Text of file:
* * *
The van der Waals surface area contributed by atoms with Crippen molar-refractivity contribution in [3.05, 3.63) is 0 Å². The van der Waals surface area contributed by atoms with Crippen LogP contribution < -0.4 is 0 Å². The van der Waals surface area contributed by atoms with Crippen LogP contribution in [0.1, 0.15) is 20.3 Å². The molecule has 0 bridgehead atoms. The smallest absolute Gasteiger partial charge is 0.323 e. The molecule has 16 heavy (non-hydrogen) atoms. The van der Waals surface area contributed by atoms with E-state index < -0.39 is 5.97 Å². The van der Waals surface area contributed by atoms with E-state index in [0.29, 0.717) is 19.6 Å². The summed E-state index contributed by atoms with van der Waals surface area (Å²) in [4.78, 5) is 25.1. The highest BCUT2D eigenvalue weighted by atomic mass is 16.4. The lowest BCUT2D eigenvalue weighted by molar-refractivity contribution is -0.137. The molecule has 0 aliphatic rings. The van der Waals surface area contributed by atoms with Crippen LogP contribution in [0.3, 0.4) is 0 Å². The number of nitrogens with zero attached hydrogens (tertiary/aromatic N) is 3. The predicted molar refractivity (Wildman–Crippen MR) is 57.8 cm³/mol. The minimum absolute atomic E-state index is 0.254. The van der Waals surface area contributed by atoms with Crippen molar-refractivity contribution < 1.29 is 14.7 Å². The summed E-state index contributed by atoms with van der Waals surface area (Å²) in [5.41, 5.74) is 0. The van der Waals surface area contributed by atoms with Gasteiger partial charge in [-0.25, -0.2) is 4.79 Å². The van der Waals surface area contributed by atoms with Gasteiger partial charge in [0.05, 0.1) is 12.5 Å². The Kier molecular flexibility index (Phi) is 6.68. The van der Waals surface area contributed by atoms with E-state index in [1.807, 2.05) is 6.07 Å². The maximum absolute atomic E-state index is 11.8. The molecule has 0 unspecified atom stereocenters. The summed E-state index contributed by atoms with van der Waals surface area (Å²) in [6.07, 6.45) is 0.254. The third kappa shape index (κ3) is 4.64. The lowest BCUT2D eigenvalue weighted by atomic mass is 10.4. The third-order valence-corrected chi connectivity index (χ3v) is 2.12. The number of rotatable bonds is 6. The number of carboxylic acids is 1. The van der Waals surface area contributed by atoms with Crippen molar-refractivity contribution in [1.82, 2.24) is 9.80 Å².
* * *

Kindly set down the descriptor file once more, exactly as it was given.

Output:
The van der Waals surface area contributed by atoms with Crippen molar-refractivity contribution in [3.05, 3.63) is 0 Å². The van der Waals surface area contributed by atoms with Crippen LogP contribution < -0.4 is 0 Å². The van der Waals surface area contributed by atoms with Crippen LogP contribution in [0.1, 0.15) is 20.3 Å². The molecule has 0 bridgehead atoms. The smallest absolute Gasteiger partial charge is 0.323 e. The molecule has 16 heavy (non-hydrogen) atoms. The van der Waals surface area contributed by atoms with E-state index < -0.39 is 5.97 Å². The van der Waals surface area contributed by atoms with E-state index in [0.29, 0.717) is 19.6 Å². The summed E-state index contributed by atoms with van der Waals surface area (Å²) in [4.78, 5) is 25.1. The highest BCUT2D eigenvalue weighted by atomic mass is 16.4. The lowest BCUT2D eigenvalue weighted by molar-refractivity contribution is -0.137. The molecule has 0 aliphatic rings. The van der Waals surface area contributed by atoms with Crippen LogP contribution in [0.3, 0.4) is 0 Å². The number of nitrogens with zero attached hydrogens (tertiary/aromatic N) is 3. The predicted molar refractivity (Wildman–Crippen MR) is 57.8 cm³/mol. The minimum absolute atomic E-state index is 0.254. The van der Waals surface area contributed by atoms with Crippen molar-refractivity contribution < 1.29 is 14.7 Å². The summed E-state index contributed by atoms with van der Waals surface area (Å²) in [5.41, 5.74) is 0. The van der Waals surface area contributed by atoms with Gasteiger partial charge in [-0.25, -0.2) is 4.79 Å². The van der Waals surface area contributed by atoms with Gasteiger partial charge in [0.05, 0.1) is 12.5 Å². The Kier molecular flexibility index (Phi) is 6.68. The van der Waals surface area contributed by atoms with E-state index in [1.807, 2.05) is 6.07 Å². The maximum absolute atomic E-state index is 11.8. The molecule has 0 unspecified atom stereocenters. The summed E-state index contributed by atoms with van der Waals surface area (Å²) in [6.07, 6.45) is 0.254. The third kappa shape index (κ3) is 4.64. The lowest BCUT2D eigenvalue weighted by atomic mass is 10.4. The third-order valence-corrected chi connectivity index (χ3v) is 2.12. The number of rotatable bonds is 6. The number of carboxylic acids is 1. The van der Waals surface area contributed by atoms with Crippen molar-refractivity contribution in [1.82, 2.24) is 9.80 Å².